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Surgery for primary cardiac tumors in children: early and late results in a multicenter European Congenital Heart Surgeons Association study


Abstract

BACKGROUND: To evaluate indications and results of surgery for primary cardiac tumors in children.
METHODS AND RESULTS: Eighty-nine patients aged ≤18 years undergoing surgery for cardiac tumor between 1990 and 2005 from 16 centers were included retrospectively (M/F=41/48; median age 4.3 months, range 1 day to 18 years). Sixty-three patients (68.5%) presented with symptoms. Surgery consisted of complete resection in 62 (69.7%) patients, partial resection in 21 (23.6%), and cardiac transplant in 4 (4.5%). Most frequent histotypes (93.2%) were benign (rhabdomyoma, myxoma, teratoma, fibroma, and hemangioma). Postoperative complications occurred in 29.9%. Early and late mortality were 4.5% each (mean follow-up, 6.3±4.4 years); major adverse events occurred in 28.2% of the patients; 90.7% of patients are in New York Heart Association class I. There were no statistically significant differences in survival, postoperative complications, or adverse events after complete and partial resection in benign tumors other than myxomas. Cardiac transplant was associated significantly with higher mortality rate (P=0.006). Overall mortality was associated to malignancy (P=0.0008), and adverse events during follow-up (P=0.005).
CONCLUSIONS: Surgery for primary cardiac tumors in children has good early and long-term outcomes, with low recurrence rate. Rhabdomyomas are the most frequent surgical histotypes. Malignant tumors negatively affect early and late survival. Heart transplant is indicated when conservative surgery is not feasible. Lack of recurrence after partial resection of benign cardiac tumors indicates that a less risky tumor debulking is effective for a subset of histotypes such as rhabdomyomas and fibromas.

Abstract

BACKGROUND: To evaluate indications and results of surgery for primary cardiac tumors in children.
METHODS AND RESULTS: Eighty-nine patients aged ≤18 years undergoing surgery for cardiac tumor between 1990 and 2005 from 16 centers were included retrospectively (M/F=41/48; median age 4.3 months, range 1 day to 18 years). Sixty-three patients (68.5%) presented with symptoms. Surgery consisted of complete resection in 62 (69.7%) patients, partial resection in 21 (23.6%), and cardiac transplant in 4 (4.5%). Most frequent histotypes (93.2%) were benign (rhabdomyoma, myxoma, teratoma, fibroma, and hemangioma). Postoperative complications occurred in 29.9%. Early and late mortality were 4.5% each (mean follow-up, 6.3±4.4 years); major adverse events occurred in 28.2% of the patients; 90.7% of patients are in New York Heart Association class I. There were no statistically significant differences in survival, postoperative complications, or adverse events after complete and partial resection in benign tumors other than myxomas. Cardiac transplant was associated significantly with higher mortality rate (P=0.006). Overall mortality was associated to malignancy (P=0.0008), and adverse events during follow-up (P=0.005).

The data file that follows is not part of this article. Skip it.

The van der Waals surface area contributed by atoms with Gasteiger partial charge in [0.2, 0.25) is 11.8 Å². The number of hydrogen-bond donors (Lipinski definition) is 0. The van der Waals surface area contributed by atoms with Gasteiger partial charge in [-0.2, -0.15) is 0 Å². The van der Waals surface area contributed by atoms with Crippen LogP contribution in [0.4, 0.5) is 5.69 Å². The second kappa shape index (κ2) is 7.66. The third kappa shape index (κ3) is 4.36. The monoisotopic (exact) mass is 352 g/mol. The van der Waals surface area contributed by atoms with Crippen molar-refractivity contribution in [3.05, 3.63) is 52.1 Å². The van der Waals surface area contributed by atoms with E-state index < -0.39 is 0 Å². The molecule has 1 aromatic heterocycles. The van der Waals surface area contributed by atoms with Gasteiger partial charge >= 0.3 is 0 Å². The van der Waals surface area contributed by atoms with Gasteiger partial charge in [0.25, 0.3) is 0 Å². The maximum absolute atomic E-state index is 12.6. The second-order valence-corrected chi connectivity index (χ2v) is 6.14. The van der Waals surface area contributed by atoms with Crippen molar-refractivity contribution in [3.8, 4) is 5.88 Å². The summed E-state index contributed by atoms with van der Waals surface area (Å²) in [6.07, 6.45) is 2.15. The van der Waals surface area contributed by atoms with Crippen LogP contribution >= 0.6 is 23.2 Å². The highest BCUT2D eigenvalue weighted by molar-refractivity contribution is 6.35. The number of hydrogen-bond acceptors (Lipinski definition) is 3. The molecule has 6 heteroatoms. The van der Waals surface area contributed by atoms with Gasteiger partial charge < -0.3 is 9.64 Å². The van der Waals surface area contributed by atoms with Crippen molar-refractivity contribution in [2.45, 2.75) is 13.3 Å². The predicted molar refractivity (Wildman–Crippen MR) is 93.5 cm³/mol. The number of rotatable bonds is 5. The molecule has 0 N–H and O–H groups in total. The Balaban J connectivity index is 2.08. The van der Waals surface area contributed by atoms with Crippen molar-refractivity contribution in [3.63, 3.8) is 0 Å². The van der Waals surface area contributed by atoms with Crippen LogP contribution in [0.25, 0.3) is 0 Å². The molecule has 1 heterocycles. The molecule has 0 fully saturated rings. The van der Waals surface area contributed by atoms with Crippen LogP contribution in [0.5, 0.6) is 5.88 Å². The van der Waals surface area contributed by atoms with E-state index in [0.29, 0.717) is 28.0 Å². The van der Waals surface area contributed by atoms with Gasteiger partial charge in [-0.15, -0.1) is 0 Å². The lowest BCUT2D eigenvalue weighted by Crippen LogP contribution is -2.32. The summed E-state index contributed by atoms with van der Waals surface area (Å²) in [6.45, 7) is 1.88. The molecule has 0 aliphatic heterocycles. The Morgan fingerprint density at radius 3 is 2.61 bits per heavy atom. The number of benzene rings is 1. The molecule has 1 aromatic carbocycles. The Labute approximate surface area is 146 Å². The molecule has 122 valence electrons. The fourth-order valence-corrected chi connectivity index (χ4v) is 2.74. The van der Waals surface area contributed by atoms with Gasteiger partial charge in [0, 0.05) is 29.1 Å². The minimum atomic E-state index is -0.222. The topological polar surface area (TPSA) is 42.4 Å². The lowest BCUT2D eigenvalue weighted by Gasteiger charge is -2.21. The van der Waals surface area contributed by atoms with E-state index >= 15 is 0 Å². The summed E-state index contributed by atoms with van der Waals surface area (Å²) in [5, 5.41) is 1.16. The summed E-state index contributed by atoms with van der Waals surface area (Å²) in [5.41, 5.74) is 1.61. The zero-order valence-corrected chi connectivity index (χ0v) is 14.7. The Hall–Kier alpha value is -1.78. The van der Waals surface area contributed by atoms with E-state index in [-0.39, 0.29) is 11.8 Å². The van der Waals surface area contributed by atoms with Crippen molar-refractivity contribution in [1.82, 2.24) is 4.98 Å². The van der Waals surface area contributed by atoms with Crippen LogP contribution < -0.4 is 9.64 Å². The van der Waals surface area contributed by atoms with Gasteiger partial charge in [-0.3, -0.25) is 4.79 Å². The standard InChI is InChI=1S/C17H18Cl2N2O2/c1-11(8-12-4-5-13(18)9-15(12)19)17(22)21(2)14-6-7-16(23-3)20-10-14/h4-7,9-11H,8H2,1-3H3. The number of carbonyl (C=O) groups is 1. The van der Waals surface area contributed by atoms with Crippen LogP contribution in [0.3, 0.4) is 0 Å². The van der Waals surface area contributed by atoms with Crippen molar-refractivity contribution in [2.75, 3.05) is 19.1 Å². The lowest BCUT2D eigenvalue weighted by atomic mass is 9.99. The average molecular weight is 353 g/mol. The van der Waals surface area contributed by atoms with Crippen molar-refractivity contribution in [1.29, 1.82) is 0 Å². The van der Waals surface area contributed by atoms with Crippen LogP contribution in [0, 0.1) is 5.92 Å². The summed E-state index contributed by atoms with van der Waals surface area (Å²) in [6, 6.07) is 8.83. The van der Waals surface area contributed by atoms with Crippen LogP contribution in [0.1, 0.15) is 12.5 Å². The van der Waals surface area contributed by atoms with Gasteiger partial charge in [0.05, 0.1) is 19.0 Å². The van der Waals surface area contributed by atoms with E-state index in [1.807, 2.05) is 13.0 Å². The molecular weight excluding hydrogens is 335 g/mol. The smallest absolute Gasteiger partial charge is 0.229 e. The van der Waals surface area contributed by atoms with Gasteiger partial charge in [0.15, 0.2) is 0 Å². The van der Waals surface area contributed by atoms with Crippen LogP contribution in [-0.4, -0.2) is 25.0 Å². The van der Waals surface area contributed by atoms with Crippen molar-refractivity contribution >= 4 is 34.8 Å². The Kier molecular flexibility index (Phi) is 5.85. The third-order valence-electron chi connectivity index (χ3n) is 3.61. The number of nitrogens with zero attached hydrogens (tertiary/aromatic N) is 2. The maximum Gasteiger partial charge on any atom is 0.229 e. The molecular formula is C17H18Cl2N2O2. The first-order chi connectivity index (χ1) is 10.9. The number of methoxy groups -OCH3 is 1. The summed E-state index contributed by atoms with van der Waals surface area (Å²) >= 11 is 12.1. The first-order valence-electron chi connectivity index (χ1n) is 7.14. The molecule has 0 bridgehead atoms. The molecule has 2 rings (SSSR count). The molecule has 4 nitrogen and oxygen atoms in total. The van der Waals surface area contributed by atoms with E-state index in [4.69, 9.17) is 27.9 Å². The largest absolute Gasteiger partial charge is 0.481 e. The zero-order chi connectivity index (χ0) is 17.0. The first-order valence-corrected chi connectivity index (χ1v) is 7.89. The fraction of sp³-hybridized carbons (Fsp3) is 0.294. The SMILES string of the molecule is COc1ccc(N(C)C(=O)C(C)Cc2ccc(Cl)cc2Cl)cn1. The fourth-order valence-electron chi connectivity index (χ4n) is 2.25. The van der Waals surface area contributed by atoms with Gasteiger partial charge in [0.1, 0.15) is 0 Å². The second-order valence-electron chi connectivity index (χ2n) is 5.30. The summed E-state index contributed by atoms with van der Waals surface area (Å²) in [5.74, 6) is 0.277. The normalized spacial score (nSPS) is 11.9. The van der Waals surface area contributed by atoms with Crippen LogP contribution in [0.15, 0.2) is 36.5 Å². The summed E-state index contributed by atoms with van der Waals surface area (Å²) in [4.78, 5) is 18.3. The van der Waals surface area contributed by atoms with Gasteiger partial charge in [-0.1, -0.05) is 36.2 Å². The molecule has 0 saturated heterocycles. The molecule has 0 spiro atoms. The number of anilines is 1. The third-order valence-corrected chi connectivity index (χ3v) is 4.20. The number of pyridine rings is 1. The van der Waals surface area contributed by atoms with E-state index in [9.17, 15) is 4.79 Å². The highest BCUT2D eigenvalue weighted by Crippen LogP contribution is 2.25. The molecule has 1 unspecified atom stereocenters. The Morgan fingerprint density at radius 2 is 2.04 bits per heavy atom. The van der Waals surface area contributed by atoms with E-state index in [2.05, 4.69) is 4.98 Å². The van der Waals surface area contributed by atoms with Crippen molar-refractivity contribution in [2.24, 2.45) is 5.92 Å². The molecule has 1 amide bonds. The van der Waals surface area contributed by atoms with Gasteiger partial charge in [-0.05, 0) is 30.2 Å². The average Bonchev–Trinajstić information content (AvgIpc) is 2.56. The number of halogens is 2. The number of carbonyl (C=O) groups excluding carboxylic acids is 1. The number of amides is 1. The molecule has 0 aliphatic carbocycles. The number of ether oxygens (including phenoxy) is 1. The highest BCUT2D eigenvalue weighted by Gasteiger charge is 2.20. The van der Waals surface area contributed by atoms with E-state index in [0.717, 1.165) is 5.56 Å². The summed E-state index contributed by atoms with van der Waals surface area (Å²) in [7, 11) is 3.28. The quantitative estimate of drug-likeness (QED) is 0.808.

CONCLUSIONS: Surgery for primary cardiac tumors in children has good early and long-term outcomes, with low recurrence rate. Rhabdomyomas are the most frequent surgical histotypes. Malignant tumors negatively affect early and late survival. Heart transplant is indicated when conservative surgery is not feasible. Lack of recurrence after partial resection of benign cardiac tumors indicates that a less risky tumor debulking is effective for a subset of histotypes such as rhabdomyomas and fibromas.

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21 citations in Web of Science®
30 citations in Scopus®
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Additional indexing

Item Type:Journal Article, refereed, original work
Communities & Collections:04 Faculty of Medicine > University Hospital Zurich > Clinic for Cardiovascular Surgery
Dewey Decimal Classification:610 Medicine & health
Language:English
Date:2012
Deposited On:15 Feb 2013 12:03
Last Modified:05 Apr 2016 16:27
Publisher:American Heart Association
ISSN:0009-7322
Free access at:Publisher DOI. An embargo period may apply.
Publisher DOI:https://doi.org/10.1161/CIRCULATIONAHA.111.037226
PubMed ID:22626745

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